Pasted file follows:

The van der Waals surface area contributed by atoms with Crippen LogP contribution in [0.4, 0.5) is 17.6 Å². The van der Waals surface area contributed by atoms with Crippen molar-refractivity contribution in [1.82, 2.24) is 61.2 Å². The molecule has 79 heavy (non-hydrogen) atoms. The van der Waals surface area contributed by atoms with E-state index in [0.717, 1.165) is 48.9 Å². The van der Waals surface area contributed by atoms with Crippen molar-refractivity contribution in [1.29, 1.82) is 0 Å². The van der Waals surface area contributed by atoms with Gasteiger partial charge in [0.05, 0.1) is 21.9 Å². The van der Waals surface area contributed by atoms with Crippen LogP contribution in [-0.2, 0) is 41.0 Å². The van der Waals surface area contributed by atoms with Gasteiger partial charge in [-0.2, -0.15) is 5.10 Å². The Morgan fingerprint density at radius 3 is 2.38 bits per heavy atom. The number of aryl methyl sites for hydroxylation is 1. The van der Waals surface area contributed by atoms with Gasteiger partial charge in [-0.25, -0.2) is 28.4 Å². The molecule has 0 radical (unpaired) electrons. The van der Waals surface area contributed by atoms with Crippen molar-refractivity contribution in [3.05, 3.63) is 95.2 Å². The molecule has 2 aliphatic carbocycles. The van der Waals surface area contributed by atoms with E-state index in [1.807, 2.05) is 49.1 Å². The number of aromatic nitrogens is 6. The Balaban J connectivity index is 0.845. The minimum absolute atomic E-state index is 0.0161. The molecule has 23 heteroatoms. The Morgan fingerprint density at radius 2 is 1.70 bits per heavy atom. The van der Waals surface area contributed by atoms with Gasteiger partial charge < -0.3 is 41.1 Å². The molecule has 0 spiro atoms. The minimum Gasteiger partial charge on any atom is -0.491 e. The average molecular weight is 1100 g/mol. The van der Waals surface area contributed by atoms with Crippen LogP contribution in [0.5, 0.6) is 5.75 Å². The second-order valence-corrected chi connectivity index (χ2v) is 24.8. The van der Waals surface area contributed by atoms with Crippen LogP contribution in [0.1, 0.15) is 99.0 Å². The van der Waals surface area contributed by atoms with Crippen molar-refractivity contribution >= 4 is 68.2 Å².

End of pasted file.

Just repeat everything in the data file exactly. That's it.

The van der Waals surface area contributed by atoms with Crippen LogP contribution in [0.4, 0.5) is 17.6 Å². The van der Waals surface area contributed by atoms with Crippen molar-refractivity contribution in [1.82, 2.24) is 61.2 Å². The molecule has 79 heavy (non-hydrogen) atoms. The van der Waals surface area contributed by atoms with E-state index in [0.717, 1.165) is 48.9 Å². The van der Waals surface area contributed by atoms with Crippen molar-refractivity contribution in [1.29, 1.82) is 0 Å². The van der Waals surface area contributed by atoms with Gasteiger partial charge in [0.05, 0.1) is 21.9 Å². The van der Waals surface area contributed by atoms with Crippen LogP contribution in [-0.2, 0) is 41.0 Å². The van der Waals surface area contributed by atoms with Gasteiger partial charge in [-0.2, -0.15) is 5.10 Å². The Morgan fingerprint density at radius 3 is 2.38 bits per heavy atom. The number of aryl methyl sites for hydroxylation is 1. The van der Waals surface area contributed by atoms with Gasteiger partial charge in [-0.25, -0.2) is 28.4 Å². The molecule has 0 radical (unpaired) electrons. The van der Waals surface area contributed by atoms with Crippen molar-refractivity contribution in [3.05, 3.63) is 95.2 Å². The molecule has 2 aliphatic carbocycles. The van der Waals surface area contributed by atoms with E-state index in [1.807, 2.05) is 49.1 Å². The number of aromatic nitrogens is 6. The Balaban J connectivity index is 0.845. The minimum absolute atomic E-state index is 0.0161. The molecule has 23 heteroatoms. The Morgan fingerprint density at radius 2 is 1.70 bits per heavy atom. The van der Waals surface area contributed by atoms with Gasteiger partial charge < -0.3 is 41.1 Å². The molecule has 0 spiro atoms. The minimum Gasteiger partial charge on any atom is -0.491 e. The average molecular weight is 1100 g/mol. The van der Waals surface area contributed by atoms with Crippen LogP contribution in [0.5, 0.6) is 5.75 Å². The second-order valence-corrected chi connectivity index (χ2v) is 24.8. The van der Waals surface area contributed by atoms with Crippen LogP contribution in [0.1, 0.15) is 99.0 Å². The van der Waals surface area contributed by atoms with Crippen molar-refractivity contribution >= 4 is 68.2 Å².